Valentine’s Day — also known as Saint Valentine’s Day, the Feast of Saint Valentine or by the apt initials “VD” — is observed on Feb. 14 each year, which happens to be the same day as National Organ Donor Day, thereby enabling you to give that special someone your heart twice.
After New Year’s Day, Valentine’s Day is the world’s second most celebrated holiday — take that, Christmas! — and also ranks among the oldest. The tradition of presenting flowers, candy and greeting cards dates back some 600 years. Just keep that in mind when you text your significant other a “kiss smiley” emoticon and expect that to suffice.
The holiday began as a liturgical celebration of a third-century early Christian saint known for performing weddings of soldiers in defiance of the military prohibition against marriage. He is also the patron saint of Russell Stover.
Associations between Valentine’s Day and romance first came via poet Geoffrey Chaucer in early 1400s, a time noted for courtly love poetry (as well as bubonic plague). By the middle of the 15th century, Valentine’s Day had evolved into an occasion for people to openly express love for each other, which makes sense considering 1/3 of Europe had just succumbed to the Black Death — lots of repopulating to do.
Interestingly enough, many elements of contemporary Valentine’s Day originated in England, a country whose name is as synonymous with romance as it is culinary art. In fact, the verse “roses are red, violets are blue,” comes from Edmund Spenser’s 1590 epic poem “The Faerie Queene.” It is also the first documented usage of “2GETHA 4EVA.”
Paper valentines, themselves, also originated in England; by the mid-1800s, factory production began. In 1847, Esther Howland of Worcester, Massachusetts introduced mass-produced valentines to the United States. This coming Valentine’s Day, the U.S. Greeting Card Association estimates nearly 200 million paper valentines will be sent. To put that number in perspective, only 126 million ballots were cast in the 2012 presidential election.
Factoring in children’s classroom Valentine’s Day celebrations, the total number of annual valentines exchanged nationwide eclipses 1 billion, the majority going to schoolteachers. The rest go to Justin Bieber.
These days, Valentine’s Day has grown into a commercialized holiday on par with Halloween, Mother’s Day and Income Tax Day (I know my little dependents can’t wait to hang up their 401K stockings). Valentines now extend to all manner of gifts, from roses to candy to jewelry to Lexuses — even control top panty hose. No joke: my wife’s friend recently texted her a photo of a store display in Chicago advertising “Valentine’s Day Special: Buy 1 Get 1 Free Medi Surgical Stockings.”
Of course, Valentine’s Day isn’t luxury sport sedans and support hosiery for everyone. Feb. 14 is also a date historically associated with carnage, and not just in the context of middle school dating. In 1929, it saw the execution of seven Al Capone gang rivals (an event known as the “Valentine’s Day Massacre”) as well as the firebombing of Dresden in 1945, and, in the past few years, multiple acts of terrorism and violence. There’s nothing funny about that. There is, however, something funny about the Canadian Asbestos Strike of 1949, which also took place on Valentine’s Day.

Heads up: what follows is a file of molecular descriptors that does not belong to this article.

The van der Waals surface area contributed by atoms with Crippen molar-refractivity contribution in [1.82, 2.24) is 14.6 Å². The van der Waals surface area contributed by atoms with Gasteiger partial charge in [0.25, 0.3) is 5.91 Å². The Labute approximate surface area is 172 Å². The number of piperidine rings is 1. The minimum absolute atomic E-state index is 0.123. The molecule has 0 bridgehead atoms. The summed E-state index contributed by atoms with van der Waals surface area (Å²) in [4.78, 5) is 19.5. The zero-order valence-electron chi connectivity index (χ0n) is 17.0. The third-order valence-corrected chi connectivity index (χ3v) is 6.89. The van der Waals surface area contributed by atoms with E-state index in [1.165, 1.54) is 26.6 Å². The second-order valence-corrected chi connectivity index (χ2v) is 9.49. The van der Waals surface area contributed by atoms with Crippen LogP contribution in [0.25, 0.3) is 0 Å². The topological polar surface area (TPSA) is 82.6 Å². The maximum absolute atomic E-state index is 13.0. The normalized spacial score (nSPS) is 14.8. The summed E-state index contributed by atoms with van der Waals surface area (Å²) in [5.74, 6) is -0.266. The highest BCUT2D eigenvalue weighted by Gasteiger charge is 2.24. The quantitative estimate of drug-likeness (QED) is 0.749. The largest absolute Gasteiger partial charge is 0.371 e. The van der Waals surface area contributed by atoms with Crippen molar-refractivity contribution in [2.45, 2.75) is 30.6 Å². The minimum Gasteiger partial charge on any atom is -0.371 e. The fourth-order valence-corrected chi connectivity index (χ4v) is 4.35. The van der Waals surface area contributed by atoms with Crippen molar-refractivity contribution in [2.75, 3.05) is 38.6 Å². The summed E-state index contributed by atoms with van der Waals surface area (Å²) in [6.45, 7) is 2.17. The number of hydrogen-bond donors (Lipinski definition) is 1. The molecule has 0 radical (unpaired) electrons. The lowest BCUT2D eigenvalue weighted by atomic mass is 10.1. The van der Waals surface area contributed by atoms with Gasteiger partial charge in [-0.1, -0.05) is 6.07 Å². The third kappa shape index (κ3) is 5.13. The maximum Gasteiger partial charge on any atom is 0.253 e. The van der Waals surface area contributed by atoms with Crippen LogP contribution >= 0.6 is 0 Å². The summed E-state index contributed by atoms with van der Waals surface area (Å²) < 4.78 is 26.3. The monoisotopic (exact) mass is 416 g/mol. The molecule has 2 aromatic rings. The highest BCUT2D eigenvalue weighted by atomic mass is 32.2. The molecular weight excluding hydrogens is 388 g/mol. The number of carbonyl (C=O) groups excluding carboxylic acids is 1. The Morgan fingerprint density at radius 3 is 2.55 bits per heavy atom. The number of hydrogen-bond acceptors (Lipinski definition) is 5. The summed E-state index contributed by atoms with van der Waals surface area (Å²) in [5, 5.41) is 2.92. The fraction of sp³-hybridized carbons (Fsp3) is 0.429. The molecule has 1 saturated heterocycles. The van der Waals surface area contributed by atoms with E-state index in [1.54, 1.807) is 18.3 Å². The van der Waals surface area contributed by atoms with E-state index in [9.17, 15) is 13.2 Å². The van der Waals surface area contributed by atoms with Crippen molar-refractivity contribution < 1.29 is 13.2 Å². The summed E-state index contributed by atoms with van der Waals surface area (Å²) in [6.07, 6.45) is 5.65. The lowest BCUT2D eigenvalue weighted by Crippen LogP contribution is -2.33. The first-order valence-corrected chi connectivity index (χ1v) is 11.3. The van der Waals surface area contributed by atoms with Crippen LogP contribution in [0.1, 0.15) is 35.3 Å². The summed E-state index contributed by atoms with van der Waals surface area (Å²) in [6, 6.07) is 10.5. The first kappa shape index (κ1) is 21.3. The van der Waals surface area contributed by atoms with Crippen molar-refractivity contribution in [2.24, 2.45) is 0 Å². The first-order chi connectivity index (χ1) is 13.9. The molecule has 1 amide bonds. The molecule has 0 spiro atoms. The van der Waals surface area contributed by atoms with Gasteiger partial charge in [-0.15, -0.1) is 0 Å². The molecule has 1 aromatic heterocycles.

Famous Valentine’s Day birthdays include: demographer and political economist Thomas Malthus (oh, baby!); Carl Bernstein of Woodward and Bernstein (ooh la la!) and Teller of Penn and Teller (rrrowr!).
History aside, people mark Valentine’s Day in many different ways. Couples typically go out for expensive meals or travel to romantic destinations, often choosing the occasion to “pop the question,” by which I mean “why do we keep going to such crowded rip-offs for Valentine’s Day year after year after year?”
And of course, Valentine’s Day has also come to be associated with many signs and symbols — just look at the seasonal aisle of your local supermarket — few more popular than Cupid, hearts and roses.
Cupid, the ancient Roman god of desire, affection and erotic love (in fact, in Classical Greek mythology, Cupid’s name is Eros) usually depicted nude or diapered, although sometimes wearing pasties if required by local ordinance. In a nutshell, Cupid inspires romance by shooting his special arrow — nothing suggestive about that. Cupid is the son of Venus and Mars, making him equal parts love and war. Nothing suggestive about that, either.
The heart has long represented human emotion. In its familiar red two-lobed iteration, the heart symbol first appeared as a playing card suit in the 15th century. However, scholars dispute what the shape actually represents, as it only bears vague anatomical resemblance to the real human heart. Various other body parts — male and female alike — have been suggested as possibilities for the original symbolism, and they all make convincing arguments. Of course, that doesn’t mean you want to think about those body parts when you’re eating Lucky Charms, either.
Ancient symbols of love and beauty dating back to ancient Greece, roses are by far the most common flowers given on Valentine’s Day. Although, if you really wanted to express your love by way of horticulture, you’d give that special someone a cactus instead.
Think about it. No matter what you do, it’s nearly impossible to kill a cactus; roses die in a matter of days.
• Slack Tide appears every other Sunday in Neighbors. Geoff Kirsch will be appearing as part of the monthly live storytelling event “Mudrooms,” this Wednesday, Feb. 13, 7 pm at the Holy Trinity Church. February’s topic: “Domesticity.”